Henry Khudyakov at Volta NY: I Think, Therefore I Shop

Henry Khudyakov at Volta NY: I Think, Therefore I Shop

Black & White Gallery / Project Space

Henry Khudyakov, Stationary One, 1991–96. Collage on board. Courtesy of The Emerging Arts Foundation, NJ.

March 4, 2020
Henry Khudyakov at Volta NY
I Think, Therefore I Shop
inspired by reality, lead into worlds of fantasy
March 4–8, 2020
Volta NY
Black & White Gallery / Project Space
Booth 2.19
New York NY
Facebook / Instagram

Black & White Gallery / Project Space is delighted to announce its participation in VOLTA NY 2020 with the solo feature titled I Think, Therefore I Shop by the Russian-American self-taught conceptual artist Henry Khudyakov (b. 1930, Cheliabinsk, Russia; d. 2019, Jersey City, NJ).

The presentation marks the artist’s first solo art fair exhibition. It offers a glimpse into Henry’s mysterious world where the barriers between art and life have been broken down featuring the intricate and visionary “softwearables” from the artist’s personal line of fantasy fashions which he transformed into a series of unique and precious art objects encoded with cultural messages. Henry called himself a “non-conformist poet turned visual artist”. He never completely abandoned the written word though. Over the course of decades, he documented his every artistic move on the artworks’ back sides and worked and reworked some of the pieces over long periods of time, sometimes as much as thirty years. The results are glamorous in their dissonance and jarring in their syncopation.

Artists have long been intrigued by the aesthetic aspects of how we look at, savor and acquire the temptations and rewards our material world had to offer. As John Bowlt writes in his recent essay, “A major stimulus to Khudyakov’s colored vestments and fabrics was the nocturnal skyline of New York City which he saw, flabbergasted, from the top of the Empire State Building shortly after immigration (1974), which is to say that his luminous jackets, neck-ties, pants, and banners may be read as vertical transmissions of the horizontal Manhattan cityscape at night…” 

About the artist
The roots of Henry Khudyakov’s art lie in literature. In the 60s and 70s, a large part of his activity revolved around a written word. In 1968 Henry’s portfolio of poems was published in S.M.S (Shit Must Stop)—a bi-weekly publication conceived by William Copley and published in NYC. Each issue included portfolios created by significant international artists from a wide range of art movements working in diverse mediums. The project was inspired by the Fluxus movement which encouraged various artists to come together as a form of a protest against galleries having the authority to determine the value of art.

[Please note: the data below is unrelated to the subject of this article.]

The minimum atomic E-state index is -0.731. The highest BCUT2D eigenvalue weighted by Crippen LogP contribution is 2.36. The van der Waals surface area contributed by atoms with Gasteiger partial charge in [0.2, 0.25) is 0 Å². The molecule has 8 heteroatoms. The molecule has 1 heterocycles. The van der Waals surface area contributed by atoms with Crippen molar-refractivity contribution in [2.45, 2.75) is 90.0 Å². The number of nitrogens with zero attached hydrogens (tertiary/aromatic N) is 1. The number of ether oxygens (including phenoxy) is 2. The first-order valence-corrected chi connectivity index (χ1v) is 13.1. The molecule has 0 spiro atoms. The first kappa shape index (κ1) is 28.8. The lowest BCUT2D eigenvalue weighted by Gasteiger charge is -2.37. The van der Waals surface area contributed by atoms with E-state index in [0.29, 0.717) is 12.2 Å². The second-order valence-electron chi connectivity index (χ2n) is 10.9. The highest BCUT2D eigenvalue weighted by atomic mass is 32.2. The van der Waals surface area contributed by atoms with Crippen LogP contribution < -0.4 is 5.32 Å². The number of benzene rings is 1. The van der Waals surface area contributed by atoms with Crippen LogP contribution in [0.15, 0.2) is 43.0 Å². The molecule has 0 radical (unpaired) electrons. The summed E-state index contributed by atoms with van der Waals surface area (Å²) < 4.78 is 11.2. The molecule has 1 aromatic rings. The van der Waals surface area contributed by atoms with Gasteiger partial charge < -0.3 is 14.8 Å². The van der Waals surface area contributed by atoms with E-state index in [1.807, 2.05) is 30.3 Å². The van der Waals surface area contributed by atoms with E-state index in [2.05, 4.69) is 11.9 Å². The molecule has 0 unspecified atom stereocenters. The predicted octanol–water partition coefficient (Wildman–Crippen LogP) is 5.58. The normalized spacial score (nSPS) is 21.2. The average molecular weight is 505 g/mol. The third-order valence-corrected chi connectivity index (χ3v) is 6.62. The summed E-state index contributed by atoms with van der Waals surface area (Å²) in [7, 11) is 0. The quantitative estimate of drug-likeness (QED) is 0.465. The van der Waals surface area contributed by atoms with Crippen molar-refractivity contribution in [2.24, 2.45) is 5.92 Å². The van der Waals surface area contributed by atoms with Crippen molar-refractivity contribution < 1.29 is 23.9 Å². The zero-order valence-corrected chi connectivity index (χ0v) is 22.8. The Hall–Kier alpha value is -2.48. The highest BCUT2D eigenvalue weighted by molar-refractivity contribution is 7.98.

Upon Henry’s arrival to the USA in 1974, he translated Emily Dickinson and other English language poets into Russian. His own poems have been published in different Russian language publications in the West and his innovative recitals, with their fractured, phonetic vernacular, have been well documented. In the late 1970s his growing interest in the forces that influence our lives led him to break away from writing poetry and crossover to visual arts. 

From the outset of his career as a visual artist, Khudyakov’s manipulation of cheap collectibles, rejection of familiar artistic practices, integration of process-based technique, and most importantly, the interconnection between text and image, suggest strong affinities with Fluxus artists. He, like Fluxus organizer George Maciunas and his colleagues George Brecht, Yoko Ono, and Robert Filliou, took up the task of re-embedding art within everyday life, picking up where Dada and Russian Constructivist artists left off.

Henry Khudyakov: I Think, Therefore I Shop is the first solo art fair presentation of this radical self-taught Russian-American artist who enjoyed recognition for some time during his life but exhibited relatively rarely. Khudyakov’s work is in the permanent collections of the Museum of Modern Art, NYC and The Center Pompidou, Paris. His work was included in several museum exhibitions, most notably at The Moscow Museum of Modern Art (solo 2019 / catalogue raisonné), The Center Pompidou, Paris (group 2018), and Nassau County Museum of Art, Roselyn Harbor, NY (solo 1989).

Curator: Tatyana Okshteyn

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Black & White Gallery / Project Space
March 4, 2020

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